The Democratic Party has lurched so far toward the left in recent years that a concerning number of prominent Democrats — including several 2020 presidential contenders — have begun to openly embrace socialism as opposed to the system of capitalism our nation was founded and built to greatness upon.
There has long been a fringe element of the ideological left in America that has espoused socialism as the preferred system of economics and governance, but that view has moved frighteningly from the fringe to the mainstream these days.
There is, however, at least one Democratic 2020 contender who is not yet prepared to abandon the classic American values of free enterprise, entrepreneurship, self-sufficiency, and an at least slightly limited and restrained government — former Colorado Gov. John Hickenlooper.
Unfortunately, Hickenlooper was loudly booed for a long time at a major Democratic Party event on Saturday as he made it clear that, in his view, “socialism is not the answer” to our nation’s problems.
— TicToc by Bloomberg (@tictoc) June 1, 2019
Speaking at the California Democratic Party 2019 Convention in San Francisco, Hickenlooper said, “But let me be clear: If we want to beat Donald Trump and achieve big, progressive goals, socialism is not the answer.”
That remark sparked a crescendo of loud boos from the left-leaning crowd of Democratic base voters and activists, a chorus of negativity that carried on for at least 30 seconds.
To his credit, Hickenlooper attempted to continue with his speech in spite of the continuous boos and shouts against his stance in defense of capitalism.
He noted that he’d been re-elected to lead a “purple state” in 2014, which he called “one of the worst years” electorally for the Democratic Party.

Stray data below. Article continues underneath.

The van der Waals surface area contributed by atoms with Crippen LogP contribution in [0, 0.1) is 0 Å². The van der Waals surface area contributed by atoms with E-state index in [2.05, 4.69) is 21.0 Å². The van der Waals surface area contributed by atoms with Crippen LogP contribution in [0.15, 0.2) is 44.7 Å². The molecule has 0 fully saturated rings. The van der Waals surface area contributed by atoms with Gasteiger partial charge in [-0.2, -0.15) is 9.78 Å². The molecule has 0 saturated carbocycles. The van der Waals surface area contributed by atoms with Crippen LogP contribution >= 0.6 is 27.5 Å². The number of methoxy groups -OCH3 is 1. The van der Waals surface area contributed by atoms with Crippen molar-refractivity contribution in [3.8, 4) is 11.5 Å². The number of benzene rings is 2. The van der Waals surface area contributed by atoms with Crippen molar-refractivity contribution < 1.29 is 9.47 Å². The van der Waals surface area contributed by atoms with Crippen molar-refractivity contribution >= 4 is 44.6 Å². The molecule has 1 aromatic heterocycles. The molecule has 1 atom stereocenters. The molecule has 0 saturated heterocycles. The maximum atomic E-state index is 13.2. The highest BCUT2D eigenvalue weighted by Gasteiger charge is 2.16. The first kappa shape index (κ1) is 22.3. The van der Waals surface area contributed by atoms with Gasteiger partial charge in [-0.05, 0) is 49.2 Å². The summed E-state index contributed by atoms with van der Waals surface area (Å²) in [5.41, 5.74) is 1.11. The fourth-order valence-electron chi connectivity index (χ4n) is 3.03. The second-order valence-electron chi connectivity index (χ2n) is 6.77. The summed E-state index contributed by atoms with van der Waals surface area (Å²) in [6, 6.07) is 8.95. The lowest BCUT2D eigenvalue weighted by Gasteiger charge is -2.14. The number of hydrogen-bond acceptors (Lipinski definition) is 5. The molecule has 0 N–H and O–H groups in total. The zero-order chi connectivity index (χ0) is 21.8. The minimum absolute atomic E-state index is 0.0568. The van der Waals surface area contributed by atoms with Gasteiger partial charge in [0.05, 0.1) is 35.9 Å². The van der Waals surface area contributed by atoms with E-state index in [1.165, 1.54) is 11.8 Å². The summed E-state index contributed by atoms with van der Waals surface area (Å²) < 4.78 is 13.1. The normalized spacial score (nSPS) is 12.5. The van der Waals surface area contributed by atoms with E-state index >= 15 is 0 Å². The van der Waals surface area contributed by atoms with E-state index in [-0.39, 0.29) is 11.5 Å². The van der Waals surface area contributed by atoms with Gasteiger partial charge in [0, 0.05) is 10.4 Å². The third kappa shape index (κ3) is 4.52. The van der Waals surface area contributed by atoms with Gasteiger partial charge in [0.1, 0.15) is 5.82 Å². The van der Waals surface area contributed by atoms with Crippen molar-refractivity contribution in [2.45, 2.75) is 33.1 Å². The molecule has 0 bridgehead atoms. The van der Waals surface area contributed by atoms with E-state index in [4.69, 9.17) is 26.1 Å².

But then he said something in response to the boos that only set the crowd off even worse than before.
Hickenlooper said, “Ya know, if we’re not careful, we’re going to end up helping to re-elect the worst president in American history.”
That remark only prompted a fresh chorus of boos from the crowd, a clear signal that they thoroughly disagreed with Hickenlooper’s reticence to abandon American-style capitalism in favor of socialism.
Speaking with The Hill after his speech, Hickenlooper showed a refreshing realism for a Democrat.
“If we don’t draw a clear distinction between Democrats and our candidates and socialism, the Republicans will paint us into a corner that we can’t get out of,” he said.
“Massive government expansions may not be, strictly speaking, socialism, but trust me: Republicans will make it seem like socialism.
“In places like Ohio and Michigan and North Carolina and Wisconsin, places we have to win to beat Trump, we’ll be starting out 10 yards behind.
“We need to be laser-focused on winning this election, and that’s going to mean focusing on kitchen-table programs that will actually improve people’s quality of life,” he added.
That may have signaled how he plans to differentiate himself from the open socialists in his party by portraying himself as a pragmatic politician that will tack toward the moderate center instead of veering further and further to the left.
Hickenlooper most certainly is not considered a top-tier 2020 candidate for Democrats, and it remains unclear at this point if he will even reach the thresholds set by the Democratic National Committee to be included in the first major primary debate.
As of now, Hickenlooper has reached 1 percent support in at least three polls but has yet to reach the mark of 65,000 individual campaign donors to be included.
Judging by how furiously he was booed for simply denouncing socialism at a Democratic Party convention in California, it may not matter if he reaches the debate stage or not, as the party activists and base have made it clear that they will reject him and the American value of market capitalism.